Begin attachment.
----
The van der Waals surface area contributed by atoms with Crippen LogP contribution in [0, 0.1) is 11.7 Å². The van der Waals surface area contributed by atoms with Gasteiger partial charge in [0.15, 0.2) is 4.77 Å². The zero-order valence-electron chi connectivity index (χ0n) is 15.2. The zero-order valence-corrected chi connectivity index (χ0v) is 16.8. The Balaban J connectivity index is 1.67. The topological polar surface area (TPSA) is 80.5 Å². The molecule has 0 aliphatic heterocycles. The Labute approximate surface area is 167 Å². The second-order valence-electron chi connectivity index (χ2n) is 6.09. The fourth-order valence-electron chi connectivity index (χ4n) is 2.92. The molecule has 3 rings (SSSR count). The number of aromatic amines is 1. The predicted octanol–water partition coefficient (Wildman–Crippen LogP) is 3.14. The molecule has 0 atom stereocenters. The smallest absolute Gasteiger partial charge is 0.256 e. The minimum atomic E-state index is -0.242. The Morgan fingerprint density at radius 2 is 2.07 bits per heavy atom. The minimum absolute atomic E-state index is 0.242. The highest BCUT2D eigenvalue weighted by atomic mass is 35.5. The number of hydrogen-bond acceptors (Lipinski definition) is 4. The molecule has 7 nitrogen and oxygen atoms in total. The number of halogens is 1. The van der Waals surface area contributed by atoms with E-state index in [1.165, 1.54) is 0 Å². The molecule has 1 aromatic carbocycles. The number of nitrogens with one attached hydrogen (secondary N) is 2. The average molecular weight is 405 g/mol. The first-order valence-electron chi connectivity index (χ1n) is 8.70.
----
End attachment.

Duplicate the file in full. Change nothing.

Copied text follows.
The van der Waals surface area contributed by atoms with Crippen LogP contribution in [0, 0.1) is 11.7 Å². The van der Waals surface area contributed by atoms with Gasteiger partial charge in [0.15, 0.2) is 4.77 Å². The zero-order valence-electron chi connectivity index (χ0n) is 15.2. The zero-order valence-corrected chi connectivity index (χ0v) is 16.8. The Balaban J connectivity index is 1.67. The topological polar surface area (TPSA) is 80.5 Å². The molecule has 0 aliphatic heterocycles. The Labute approximate surface area is 167 Å². The second-order valence-electron chi connectivity index (χ2n) is 6.09. The fourth-order valence-electron chi connectivity index (χ4n) is 2.92. The molecule has 3 rings (SSSR count). The number of aromatic amines is 1. The predicted octanol–water partition coefficient (Wildman–Crippen LogP) is 3.14. The molecule has 0 atom stereocenters. The smallest absolute Gasteiger partial charge is 0.256 e. The minimum atomic E-state index is -0.242. The Morgan fingerprint density at radius 2 is 2.07 bits per heavy atom. The minimum absolute atomic E-state index is 0.242. The highest BCUT2D eigenvalue weighted by atomic mass is 35.5. The number of hydrogen-bond acceptors (Lipinski definition) is 4. The molecule has 7 nitrogen and oxygen atoms in total. The number of halogens is 1. The van der Waals surface area contributed by atoms with E-state index in [1.165, 1.54) is 0 Å². The molecule has 1 aromatic carbocycles. The number of nitrogens with one attached hydrogen (secondary N) is 2. The average molecular weight is 405 g/mol. The first-order valence-electron chi connectivity index (χ1n) is 8.70.